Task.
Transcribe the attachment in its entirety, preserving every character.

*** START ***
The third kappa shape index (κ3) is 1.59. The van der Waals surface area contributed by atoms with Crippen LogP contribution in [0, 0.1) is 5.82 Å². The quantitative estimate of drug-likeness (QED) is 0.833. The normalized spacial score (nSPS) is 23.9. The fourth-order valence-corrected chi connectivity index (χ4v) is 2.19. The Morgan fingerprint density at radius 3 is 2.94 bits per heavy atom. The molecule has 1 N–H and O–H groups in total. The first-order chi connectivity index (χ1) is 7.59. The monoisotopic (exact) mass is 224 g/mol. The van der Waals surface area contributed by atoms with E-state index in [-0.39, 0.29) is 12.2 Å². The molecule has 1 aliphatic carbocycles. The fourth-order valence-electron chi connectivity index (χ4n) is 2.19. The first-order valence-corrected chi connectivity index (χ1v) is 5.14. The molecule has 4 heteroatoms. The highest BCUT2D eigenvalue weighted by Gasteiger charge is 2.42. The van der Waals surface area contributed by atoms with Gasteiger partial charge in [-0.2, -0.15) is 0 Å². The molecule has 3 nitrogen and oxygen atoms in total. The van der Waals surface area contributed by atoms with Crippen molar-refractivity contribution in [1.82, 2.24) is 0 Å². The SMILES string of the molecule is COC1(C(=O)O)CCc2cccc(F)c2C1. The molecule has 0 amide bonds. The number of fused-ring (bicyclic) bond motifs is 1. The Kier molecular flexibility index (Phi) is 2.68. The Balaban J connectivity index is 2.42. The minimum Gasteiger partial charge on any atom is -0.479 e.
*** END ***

The third kappa shape index (κ3) is 1.59. The van der Waals surface area contributed by atoms with Crippen LogP contribution in [0, 0.1) is 5.82 Å². The quantitative estimate of drug-likeness (QED) is 0.833. The normalized spacial score (nSPS) is 23.9. The fourth-order valence-corrected chi connectivity index (χ4v) is 2.19. The Morgan fingerprint density at radius 3 is 2.94 bits per heavy atom. The molecule has 1 N–H and O–H groups in total. The first-order chi connectivity index (χ1) is 7.59. The monoisotopic (exact) mass is 224 g/mol. The van der Waals surface area contributed by atoms with E-state index in [-0.39, 0.29) is 12.2 Å². The molecule has 1 aliphatic carbocycles. The fourth-order valence-electron chi connectivity index (χ4n) is 2.19. The first-order valence-corrected chi connectivity index (χ1v) is 5.14. The molecule has 4 heteroatoms. The highest BCUT2D eigenvalue weighted by Gasteiger charge is 2.42. The van der Waals surface area contributed by atoms with Gasteiger partial charge in [-0.2, -0.15) is 0 Å². The molecule has 3 nitrogen and oxygen atoms in total. The van der Waals surface area contributed by atoms with Crippen molar-refractivity contribution in [1.82, 2.24) is 0 Å². The SMILES string of the molecule is COC1(C(=O)O)CCc2cccc(F)c2C1. The molecule has 0 amide bonds. The number of fused-ring (bicyclic) bond motifs is 1. The Kier molecular flexibility index (Phi) is 2.68. The Balaban J connectivity index is 2.42. The minimum Gasteiger partial charge on any atom is -0.479 e.